New Braunfels Herald Zeitung, April 12, 1983, Page 2

New Braunfels Herald Zeitung

April 12, 1983

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Issue date: Tuesday, April 12, 1983

Pages available: 24

Previous edition: Sunday, April 10, 1983

Next edition: Wednesday, April 13, 1983

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All text in the New Braunfels Herald Zeitung April 12, 1983, Page 2.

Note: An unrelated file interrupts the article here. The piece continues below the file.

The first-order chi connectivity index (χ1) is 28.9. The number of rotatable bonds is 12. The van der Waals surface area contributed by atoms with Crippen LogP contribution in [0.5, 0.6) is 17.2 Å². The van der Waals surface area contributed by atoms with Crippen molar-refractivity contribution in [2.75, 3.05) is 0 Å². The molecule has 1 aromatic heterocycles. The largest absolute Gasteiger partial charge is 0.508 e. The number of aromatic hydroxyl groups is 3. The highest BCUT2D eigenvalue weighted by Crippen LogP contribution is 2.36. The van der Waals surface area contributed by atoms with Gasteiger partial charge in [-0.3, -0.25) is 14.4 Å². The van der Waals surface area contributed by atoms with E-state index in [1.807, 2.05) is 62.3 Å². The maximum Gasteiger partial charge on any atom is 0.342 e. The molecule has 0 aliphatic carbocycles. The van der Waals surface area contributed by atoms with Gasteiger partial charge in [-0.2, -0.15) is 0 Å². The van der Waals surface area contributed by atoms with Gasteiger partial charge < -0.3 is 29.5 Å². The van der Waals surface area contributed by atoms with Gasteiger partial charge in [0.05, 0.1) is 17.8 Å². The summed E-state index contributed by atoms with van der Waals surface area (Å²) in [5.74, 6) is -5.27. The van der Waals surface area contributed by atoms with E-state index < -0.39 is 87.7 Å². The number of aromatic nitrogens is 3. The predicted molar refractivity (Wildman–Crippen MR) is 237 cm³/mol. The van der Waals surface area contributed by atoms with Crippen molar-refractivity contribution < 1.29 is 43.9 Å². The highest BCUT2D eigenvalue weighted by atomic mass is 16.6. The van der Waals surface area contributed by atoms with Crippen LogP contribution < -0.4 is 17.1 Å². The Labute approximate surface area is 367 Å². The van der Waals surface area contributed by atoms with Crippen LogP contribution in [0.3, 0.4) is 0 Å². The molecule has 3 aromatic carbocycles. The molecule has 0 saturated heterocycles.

New Braunfels Herald Zeitung (Newspaper) - April 12, 1983, New Braunfels, Texas I Weather Higher retainers City legal staff gets raise; strip annexation eyed ByDYANNE FRY Staff writer New Braunfels’ three legal retainers all got raises Monday night. But Municipal Judge David Perkins will get his right away, whereas increases for the City Attorney and City Prosecutor won’t become effective until July. The original plan was for all three salaries to go up on July I, the beginning of the 1983-84 fiscal year. But City Councilmember Max Winkler said Perkins had served the city for four years without a raise, and deserved his now. ‘When you consider one of these men has only been on board for five months ...” Winkler said. City Prosecutor Bruce Boyer was appointed in November to fill the vacancy left by John Chunn, who was promoted to City Attorney in October. As of April, Perkins’ monthly fee has gone from $750 to $1,000. In July, Chunn’s retainer will increase from $875 to $1,100 per month. Boyer will be making $650, rather than $575. One of the top items on the City Attorney’s agenda right now is putting the city’s new district voting plan (approved by public referendum on April 2) before the U.S. Department of Justice. On Monday, council passed an enabling ordinance outlining the plan. “This puts us on a very tight timetable,” said Chunn. “We have an election coming up in August for seats I and 2 — districts I and 2.” Election notices have to be published at least 30 days in advance. and he hopes to know by that time whether the plan has been approved or not. If ifs approved, elections will be changed to the first Saturday in April after this year. Once the city’s request is filed, the justice department will have 60 days to respond. It may also ask for an extension of that deadline, but Chunn plans to plead a strong case for the city’s own deadlines. He can’t reasonably expect a quick rubber-stainp job, because the Mexican American I^gal Defense and Education Fund has already promised to file a complaint against the plan. Monday’s ordinance sets up a new polling place at Lone Star School, which will fall in District I. Existing voting boxes will serve districts 2,3, and 4. The possibility of trouble at the justice department is one reason behind the Planning and Zoning Commission’s desire to postpone annexation of any major areas at this time. Moving the city limits might upset the population balance of the four voting districts as drawn. But commission chairman David Hartmann didn’t mention that in his report to council Monday. He simply outlined his board’s idea of what the priorities should be, putting revision of subdivision codes at the top of the list. “We’ve already had three workshop meetings with our consultant,” Hartmann said. The fourth is scheduled for 7 p.m. on April 19. “(The ordinance) is a 107-page document, and we’re only on page 20. We’re trying to do a very fine job for the city, but ifs a long and arduous process.” City roundup City Manager E.N. Delashmutt noted that this revision was given a high priority last year, when some holes were discovered in the existing ordinance. Second on planning and zoning’s list is an update of the city’s master plan, which was last reviewed in the mid-1970s. That study was done by a broad-based citizens’ committee, and Councilmember Barbara Tieken wondered if such a committee would be needed again. “I would certainly recommend it,” Delashmutt said. “Do you see us starting annexation proceedings in late 1983 or early 1984?” asked member Donnie Seay. “I certainly do think so,” Hartmann replied. The city has already started proceedings to annex two unpopulated strips off Krueger Lane and FM 1863, but Delashmutt has run into a snag. State law requires that a public hearing be held on the land to be annexed. Leonie Dischinger, who owns the 1863 strip, has refused permission to hold it on her land. Delashmutt said he’d have to get some legal advice from Chunn on what to do next. A residents’ plea for traffic controls in the Oakwood subdivision got big — and fast — results. Two weeks after hearing the complaint, council made the intersection of Oakwood and Tanglewood a four-way stop and put yield signs at five neighboring intersections. Members were surprised to learn that six “Slow. Children at play” signs had already been put up. Those don’t require council action. Now that Oakwood is taken care of, council may have to deal with other neighborhoods. Mr. and Mrs. Thomas Watson of Lands Estates have asked to be on the agenda for April 25, when they will make a plea for traffic controls on Klingemann Street. “We’ve had three accidents out there in the past two weeks,” Mrs. Watson said. “Each one gets a little worse. Somebody's going to be killed out there.” Council also approved a resolution allotting funds to repair communications at the city Disater Operation Control Center and to keep the Landa Recreation Center open until the summer program is over. The resolution takes $3,000 from the contingency fund for the radio equipment approved last month. The $6,000 tentatively allotted to the Landa Recreation Association became $8,000 after Delashmutt talked to the association's treasurer. The volunteer association has agreed to help keep the center going while the city gets its new recreation division organized, and to run the summer recreation program, for which council had already budgeted an additional $7,000. Flugrath wants city help on drainage problem Deaths Two citizen complaints    on Monday night’s agenda left City Council somewhat at a loss. In both cases, the alleged    infraction of rights    took place several years ago. It was last month that council first heard from Walter    Flugrath of Wood Road He claimed that the builder of Ralph Curtis Warehouses, which    adjoins his property to the rear, had violated the city’s minimum rear-yard setback of 20 feet, and that city officials refused to do anything about it. City Manager E N. Delashmutt has checked out Flugrath's complaint, and it seems there was a slipup on the city’s part. The warehouses, built in 1978, extend right up to the rear property line. And although Curtis applied for a variance on the front and side-yard setbacks, there is no record of his ever having received a rear-yard variance. “It shouldn’t have happened," Delashmutt said. But he refuses to believe Flugrath’s additional claims that the over-long building has caused a drainage problem and extensive damage to his land And he’s not sure council can intervene in the landowner’s two-year legal fight with the builders. Which seems to be what Flugrath wants. “(He wants) the city to give him some leverage in negotiating a settlement,’’ said City Attorney John Chunn. “That’s not a remedy that’s available." Chunn offered to talk to Flugrath’s attorney to see what could be done. “In fact, I don’t have an attorney,” the citizen said in a disgusted tone. “I fired him." Chunn said he'd also be willing to talk to Flugrath himself. The landowner said professional estimates indicate it would take in the neighborhood of $30,000 to fix his fence (which he claims was damaged in the construction) and the adjoining field. Curtis’ insurance company has offered him a $12,000 settlement “of which my lawyer would get $4,000,” Flugrath said. Since the building stands in violation of a city ordinance, he thought he might get some help from that quarter. "I don’t necessarily want them to tear it down, unless I have to. I just want a hold put on them, until they make me a satisfactory offer,” the landowner said. Ifs one of those cases where no one seems to be directly responsible. Ralph Curtis can’t be held responsible, Chunn said, because the city “at least implicitly” granted a variance in letting the building go up. City Council wondered how that happened, and Delashmutt said the blame couldn't be pinned to one person. The original building-permit application, he said, set forth the minimum setback. The plat on file doesn’t show it. Yet the plat was approved, and the permit issued. Curtis’ later application for a front-yard variance was heard by the Building Board of Adjustment, and denied. “I recall there was quite a flap over the front-yard setback,” said Councilmember Donnie Seay. “I don’t understand, if there was that much excitement over the front yard setback, why there wasn’t excitement over the backyard setback.” C.W. Talley C.W. Talley, who died last Friday, was born Nov. 18,1891 not Get. 25,1915 as was reported in the Herald Zeitung. Oct. 25, 1981, was however, an important date in Talley's life as that's when he married Daisy Elizabeth Bamburg in Seguin. The Herald Zeitung regrets the error and any inconvience it may have caused. Tonie Borgfeld Services will be held Wednesday at IO a m. at Doeppenschmidt Funeral Home for Tome Borgfeld. who died Sunday, April IO at Nesbit Nursing Home. Borgfeld, formerly of 811 N. Cherry in Seguin, was 74. She will be cremated at Sunset Memorial Park in San Antonio. Rev. J. Unwood Kennedy of New Braunfels will officiate at the services. Born Oct. 27,1908 in Kyle to Alfred and Erna (nee Neuse) Simon, Borgfeld married Bennie Borgfeld on June 18, 1950 in New Braunfels. He died on July 6,1979. The former housewife and Lutheran Church member had lived rn New Braunfels for three years. She is survived by a sister, Alice Bauerschlag of Seguin; a brother, Erwin Simon of Fredericksberg; and numerous nieces and nephews. Donald Bacon Services were set for 2 p.m. Tuesday at Doeppenschmidt Funeral Home for Donald Bacon, formerly of 4704 White Elm Court in Austin Bacon, 46, will be buried in Cranes Mill Cemetery at Canyon l-ake with Monsignor Athony Drozd officiating. Bacon, who had lived in New Braunfels for four years, died Sunday, April IO at his home. He was born August, 25, 1936 in Madison, Wis. The former manager of a Radio Shack was affiliated with the Catholic Church. He is survived by his wife, Heidi Peithner of Austin; his parents; Mr. and Mrs. Ixiuis Bacon of Canyon (.ake; a daughter, I^iura D. Bacon of River Fails, Wis.; and a son, Shawn Alan Bacon of San Antonio. Carpet, Drapery & Upholstery Cleaning by the PROFESSIONALS! 629-1322 Hnrald-Zritung Taylor Communications Inc (USPS 377 880 It you have not received your paper by 5 30 pm Tuesday through Friday or by 7 30 a rn Sunday, call 625 9144 or 658 1900 by 7 p m and Ham, respectively Published Sunday morning and Tuesday, Wednesday, Thursday and Friday afternoon by New Braunfels Herald Publishing Co., 186 S Casten Ave , New Braunfels, TX 78130 Second class postage paid at New Braunfels Herald Publishing Co,    186    S Casted Ave , New Braunfels, TX 78130 Dave Kramer Claude Scruggs Elnora Kraft Robert Johnson Pete Lewis Cheryl McCampbell Don Avery Carol Avery Gus Elbe! Roland Kraft Wanda Lasater Kart Mitchell Scott Haring General Manager Publisher Office Manager Editor Retail Advertising Manager Classified Manager Circulation Manager Photocomp Foreman Press Foreman Print Shop Foreman Kaleidoscope Editor Sports Editor Wire Editor Subscription Rates In Comal, Guadalupe, Hays, Blanco and Kendall Counties 3 months, $8 55; 6 months, $15, one year, $27 In Texas 6 months, $24, one year, $45 Out of state 6 months, $30, one year, $50 Senior Citizens Discount In Comal, Guadalupe, Hays, Bexar, Blanco and Kendall Counties, 6 months, $12; one year, $22 Postmaster Send address changes to P O Drawer 361, New Braunfels, TX 78130 Local temperatures High today will be in the mid 80s, low tonight in the mid 60s, and a high Wednesday near 80. This morning’s low was 64, and yesterday’s high was 83. Lake level Canyon Lake stood at 905.93 this morning, compared to yesterday’s level of 905.99. Texas Skies were cloudy to partly cloudy across Texas today as moisture-laden southerly winds brought mild temperatures to the state. Very heavy thundershowers developed in Northwest Texas late Monday, but broke up before dawn. Temperatures were in the 60s and 70s, except in West Texas, where readings in the 40s and 50s were reported. I ! I I $ Th*0 COMMERCIAL CREDIT a Control Data Company Winds were mostly from the south at toto 15mph. The Nation As swollen rivers receded in the min-ravaged South and Northeast, a new storm responsible for at least one death was brewing in the Rockies and Northern Plains today, spreading snow and cold across Colorado and Wyoming. Disaster relief specialists headed for Louisiana today, where flooding killed at least five people and caused an estimated $625 million in damage during the past week. Winter storm warnings were posted today in Wyoming, with heavy snow headed for the Rockies and the Black Hills of the Dakotas, said forecaster Hugh Crowther at the National Weather Service’s severe storms office in Kansas City. The new storm claimed one life Monday in Colorado where a man was struck by lightning in Grand Junction, authorities said. Bond election program set for Carl Schurz With the election now three weeks away, the New Braunfels    In dependent School District is stepping up its efforts to push for its bond package. Absentee voting for the $8 85 million package will begin Wednesday and continue through April 29. The election    is scheduled for May 3. Any registered NBISI) voter may cast an absentee ballot at    the administration's central office. 430 W. Mill Street, during business hours. The committee, assigned with the task of pushing for the bond package's passage, plans to meet tonight with the Carl Schurz Parents Teacher Association. The meeting, which will start at 7:30 p in. in the school’s cafeteria. I : NEW BRAUNFELS • Lamia Plaza Center !_ 351 Landa Street • 625 6216 will include a slide show presentation prepared by the committee. The district’s needs will be presented as proposed in the bond issue scheduled for May 3. said Katie Gordon, head of the committee. Any interested person — in addition to Carl Schurz PT A members — is invited and encouraged to attend tonight's meeting, Gordon noted. Gordon’s committee was organized following the defeat of the district's first bond package election on Feb. 12. That bond issue had basically the same provisions as this second bond issue. The first bond issue, which amounted to $9 3 million, was presented to voters on a single propositon ballot. .After that bond issue was defeated on Feb. 12, the NBISD school board reduced the original proposition to $8.85 and divided it into three propositions. These three issues concern the construction of a new elementary school, other construction and the renovation of current facilities ($6 5 million); the airconditioning of all schools i $2 million I; and the construction of a new administrative office I $350,0001. [i * * « Ti IT* *"*1 * READINGS CONFIDENT UU * * ^ Contact J * SISTER * ★ DIVINE * »    62S- UU k Come anc see why you A aff so unhappy Hetp n * p love business hea th set A all family affairs    et » 7 AM TO IO PM DAUT rn rn 241 loop 337-Hwv 40 » — 5*rro*s h»n CVMor MldOX    J r ' MOW (JO BAI * k\TBXS I »(}** A    vx'i pxp* s    A m (OO* ION INOIX* MAXIN SIGN | 1 Ii t « It HAN MAXIN SIGN * • ••••• BANKING ON TEXAS By Pat wad Jack Maguire SOME BANKS SELL AUTOMOBILE LICENSE PLATES as a service lo customers, but it wasn't always so. Licenses weren’t even required for cars until 1907. Until that year, each county charged aulu owners an annual fee of 50 cents. I hey were expected to choose their own number and make their own plates. A A A A A A la 1932, Elater Doolia liked a piece of fried aieea served in a San Antonio cafe so well that he paid the Mexican chef $ IOO for the recipe. I He set up produc tion in his mother’s kitchen, modified the recipe and cooked at night. The “Fritos” were delivered the next day to grocery stores but buyers insisted on sampling the corn chips before stocking them. Today Fritos are the largest selling corn chip in the world, but only because of a bank. In 1933, in the depth of the Depression, Doolin tried unsuccessfully to borrow money until a Dallas banker saw the prospects for the product. The Frito Company is now part of the $6 billion PepsiCo conglomerate. a a a a a a Taxes on income surfed August 5. 1862. To raise money needed in the Civil War, Congress began taking 3% of all personal Income in excess of $800 annually. That law was ruled unconstitutional in 1881. Americans paid no income tax until 1913 when the 16th Amendment to the Constitution gave the government the right to share in your income. A A A A A A Medicine ie the second large Bt bumineee in Texas’ biggest dtp Houston’* Texas Medical Center is one oj the largest such operations in the world. Its 29 hospitals, clinics and out patient Jacuities, located on 353 acres near downtown, treat 75,000 sick on an average dap. in J 981, Texas Medical poured more than $1.5 billion into Houston's economy, second only to oil. A A A A A A Trading stamps Lave been around since 1896. In that year, Thomas Sperry and Shelby Hutchinson introduced them in Jackson, Michigan. Each $1 in purchases was worth an S&H Green Stamp which later could be exchanged for other mer-chandise. BSB GUARANTY STATE BANK On the Square and on the Level. Membrr 11)11 NEW MOTOR BANK AT 153 I ANDA Mrmbrr ot MrrnntiW In*. I orpor*lion .rut IDIX (Copyright. I9N3. by Psl-Jtk E.nterprizs». AU right* nwrwd.t ;